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Former lawyer slams law firms for putting email addresses in order of hierarchy

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Moiz Ali says he was ‘admonished’

A former Simpson Thacher & Bartlett lawyer has revealed he was once “admonished” by a partner for not putting the email addresses of his colleagues in order of seniority.

In a viral tweet (below), Moiz Ali explained, “that’s when I knew I should quit”.

According to his LinkedIn, Ali left Simpson Thacher’s New York office in 2012. He previously completed a four-month stint as a summer associate at Hogan & Hartson (now Hogan Lovells). The Harvard law grad went on to found an online shop for alcohol spirits and then set up a deodorant business. He’s now a start-up investor for the likes of Uber, Airbnb and Pinterest, according to his online portfolio.

In response to Ali’s tweet, which has received nearly 2,000 likes, one law firm marketing manager revealed he’s been told the “exact same thing”. He now takes “an alphabetical approach”.

The latest comments from across Legal Cheek

Meanwhile, one legal recruiter claimed this eye-rolling email ritual stretches back as far as the 90s.

Another user spotted an opportunity in Ali’s anecdote; proposing a tool that would rank partners in order of hierarchy, automatically.

Ali later explained that this was the exception, not the rule at his firm.

And later told Legal Cheek:

“I loved my firm and to be honest, loved the bluntness of the partner who told me that.”

In another insight into law firm email etiquette, we reported earlier this year that Quinn Emanuel followed magic circle firm Freshfields in dropping ‘Dear Sirs’ from lawyers’ emails.

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16 Comments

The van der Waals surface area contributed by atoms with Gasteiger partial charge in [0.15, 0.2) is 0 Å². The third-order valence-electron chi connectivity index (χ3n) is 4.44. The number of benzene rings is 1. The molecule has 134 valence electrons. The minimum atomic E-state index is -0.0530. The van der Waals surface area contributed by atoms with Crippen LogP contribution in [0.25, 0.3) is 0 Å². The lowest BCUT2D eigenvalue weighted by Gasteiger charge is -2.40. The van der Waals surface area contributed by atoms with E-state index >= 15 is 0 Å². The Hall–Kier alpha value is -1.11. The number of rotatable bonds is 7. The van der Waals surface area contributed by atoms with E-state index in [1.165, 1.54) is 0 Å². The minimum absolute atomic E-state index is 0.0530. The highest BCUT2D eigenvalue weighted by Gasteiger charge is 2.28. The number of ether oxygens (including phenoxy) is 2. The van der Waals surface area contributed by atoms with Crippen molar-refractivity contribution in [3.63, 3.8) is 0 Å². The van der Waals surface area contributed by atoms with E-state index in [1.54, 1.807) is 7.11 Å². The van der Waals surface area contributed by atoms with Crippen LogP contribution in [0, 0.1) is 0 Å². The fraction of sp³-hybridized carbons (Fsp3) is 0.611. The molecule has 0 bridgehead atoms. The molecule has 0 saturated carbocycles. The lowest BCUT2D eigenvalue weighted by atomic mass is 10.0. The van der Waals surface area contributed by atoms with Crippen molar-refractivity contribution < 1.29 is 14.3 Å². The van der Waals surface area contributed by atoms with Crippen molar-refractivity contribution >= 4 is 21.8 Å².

lobstermantidyyourroom

You can’t deny the Lobster instincts, hierarchy will always out. Hierarchy cannot be abolished and attempts to do so create a new hierarchy, either based around enforcing the rules or based on who can acquire the most social capital by appearing self-abasing.

🦞🦞🦞

(32)(6)

Anon

Thanks, Jordan Peterson

(26)(3)

Anonymous

Address and cc in order of seniority. Easy. If you have a problem with that sod off.

(43)(19)

I agree

.

(3)(14)

Anon

Are you really that insecure?

(8)(1)

Anon

It depends whether the email is intended to be addressed to the senior lawyers (rather than merely cc). If so, there is nothing bad about order of seniority as they will likely be the decision makers.

(5)(0)

Kim Wexler

It’s all about self importance. We get it all the time down in Albuquerque

(6)(2)

Allergic

Chuck deserved his fate

(1)(4)

Anonymous

The legal profession is one of the most toxic I have ever had the dis-pleasure of being part of. I enjoy the work don’t get me wrong, but I hate the bullshit that comes with it, like the silly unwritten rule referred to in this article.

(21)(3)

wfhtrainee

me too. There is literally so much shit like this. Its so draining.

(0)(0)

NorthernGrub

I can’t believe anyone would even check or care. Pretty pathetic. I don’t think anyone in my firm would do this (although I could be wrong).

(4)(0)

Sarah

I never even knew this was a thing! How bizarre.

(3)(0)

Anon

Haha if someone told me to do that I’d laugh in their face and let them know just how pathetic I think they are.
Take it up with HR, babes. x

(2)(1)

creed

why are you lying to yourself?

(5)(1)

ReallyCBA

Clearly not enough work to be doing if a partner has enough time to check the order of an email and moan about it.

(8)(0)

Michael kelly

Maybe there’s some room for nuance here. Suppose an email really does need to grab the attention of the senior people? Putting them first would make sense then but otherwise it might appear petty for strict hierarchy to be insisted upon. The problem with that is that the sender of the message becomes the arbiter of its importance which might not be universally accepted so in that light perhaps the hierarchy rule is not so petty after all. There is always room for more than one view!

(1)(0)

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